Citrus researchers continue to look into cures for greening disease

Citrus researchers in California depend on the availability of clean plant materials for ongoing studies. A USDA quarantine lab in Riverside recently destroyed mandarin budwood after discovering Huanglongbing in plant material at the facility.

Diseased citrus destroyed after discovery at facility

Diseased plant materials were contained within quarantine facility Materials were destroyed after discovery USDA facility provides high-value plant materials for study by researchers

Citrus budwood at a federal quarantine facility in Riverside, Calif. was recently destroyed after testing positive for the deadly bacterial disease Huanglongbing (HLB).

According to Mary Palm, national coordinator for citrus pest programs with the U.S. Department of Agriculture, mandarin budwood imported under permit from India was being studied at the USDA germplasm facility when the bacterium that causes HLB, a disease commonly known as citrus greening, was discovered.

The USDA’s Agricultural Research Service (ARS) runs the National Clonal Germplasm Repository for citrus and dates in Riverside. The location is valuable to the citrus industry because of the work conducted at the nearby University of California, Riverside campus.

The location the budwood was kept in an insect-resistant research facility. As such, there is no cause for concern that the disease has or will spread outside of the facility, Palm says.

Palm says the discovery is essentially a non-issue because the disease was imported under strict quarantine conditions and contained within a quarantine lab. It was because of recent discoveries of the citrus disease in nearby Los Angeles County and the heightened public awareness of citrus greening disease that Palm says the USDA opted to be forthcoming with news of the discovery.

“The take-home message here is this is a good example of how our programs work,” Palm says, pointing to the various quarantine protocols and reasons officials study the various plant materials.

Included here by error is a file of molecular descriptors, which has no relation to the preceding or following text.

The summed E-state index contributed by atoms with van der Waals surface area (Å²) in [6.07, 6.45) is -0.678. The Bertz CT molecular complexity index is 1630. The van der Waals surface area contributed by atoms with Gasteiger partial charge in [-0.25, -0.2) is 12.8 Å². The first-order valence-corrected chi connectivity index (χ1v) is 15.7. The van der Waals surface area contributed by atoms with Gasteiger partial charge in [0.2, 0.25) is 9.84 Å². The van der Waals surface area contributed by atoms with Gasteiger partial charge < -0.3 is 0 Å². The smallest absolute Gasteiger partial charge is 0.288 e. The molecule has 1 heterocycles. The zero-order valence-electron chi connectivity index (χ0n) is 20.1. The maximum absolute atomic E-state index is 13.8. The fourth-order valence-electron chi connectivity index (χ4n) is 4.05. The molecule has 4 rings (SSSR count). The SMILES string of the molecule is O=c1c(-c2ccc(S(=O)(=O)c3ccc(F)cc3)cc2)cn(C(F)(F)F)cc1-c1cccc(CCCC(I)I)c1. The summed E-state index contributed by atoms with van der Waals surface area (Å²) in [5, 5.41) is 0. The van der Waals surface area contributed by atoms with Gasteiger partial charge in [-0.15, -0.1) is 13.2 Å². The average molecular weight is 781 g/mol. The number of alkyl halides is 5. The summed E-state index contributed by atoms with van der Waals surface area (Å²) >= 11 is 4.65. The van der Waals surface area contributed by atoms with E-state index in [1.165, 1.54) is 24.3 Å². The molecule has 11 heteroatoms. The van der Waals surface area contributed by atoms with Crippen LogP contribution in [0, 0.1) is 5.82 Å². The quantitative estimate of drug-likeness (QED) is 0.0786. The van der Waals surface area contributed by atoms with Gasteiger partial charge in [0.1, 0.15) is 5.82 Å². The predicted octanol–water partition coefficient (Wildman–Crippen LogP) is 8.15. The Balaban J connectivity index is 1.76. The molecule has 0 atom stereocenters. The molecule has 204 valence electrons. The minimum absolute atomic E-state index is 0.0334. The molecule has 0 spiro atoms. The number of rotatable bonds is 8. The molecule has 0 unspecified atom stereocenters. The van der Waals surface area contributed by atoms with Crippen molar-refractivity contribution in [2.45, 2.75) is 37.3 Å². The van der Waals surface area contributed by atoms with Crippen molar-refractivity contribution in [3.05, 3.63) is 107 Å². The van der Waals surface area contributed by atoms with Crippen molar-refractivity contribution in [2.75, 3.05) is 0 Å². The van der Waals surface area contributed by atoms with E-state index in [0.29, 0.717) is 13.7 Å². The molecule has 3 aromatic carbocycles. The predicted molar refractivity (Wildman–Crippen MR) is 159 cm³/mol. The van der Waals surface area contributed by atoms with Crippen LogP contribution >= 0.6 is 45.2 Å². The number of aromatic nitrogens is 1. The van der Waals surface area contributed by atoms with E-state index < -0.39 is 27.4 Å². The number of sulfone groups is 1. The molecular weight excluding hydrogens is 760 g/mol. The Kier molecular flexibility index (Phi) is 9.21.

Other budwood imported with the same shipment from India included what researchers believe might be highly-valuable resistant pomelo budwood which has tested negative for HLB.

One way USDA and cooperators stay at the forefront of keeping the U.S. citrus industry competitive is by obtaining potentially valuable germplasm from around the world and offering it in small quantities to researchers for testing. 

According to Palm, the testing and research of citrus materials brought into the national clonal germplasm repository is designed to provide clean, commercially-viable citrus materials for citrus growers.

The budwood in question was initially discovered by a USDA researcher touring India for citrus diseases and potential examples of resistant plant materials. Palm says the researcher discovered pomelos in India that could potentially be resistant to HLB.

“Should these pomelos be free of HLB this could really become a game-changer for the citrus industry,” Palm said.

Numerous safeguards are already in place to prevent potential spread of plant diseases during transport into the United States.  Safeguards taken at the USDA quarantine facility include positive pressure air curtains and insect screening on all air vents as the location is within southern California’s quarantine zone for the Asian citrus psyllid, the pest responsible for vectoring HLB.

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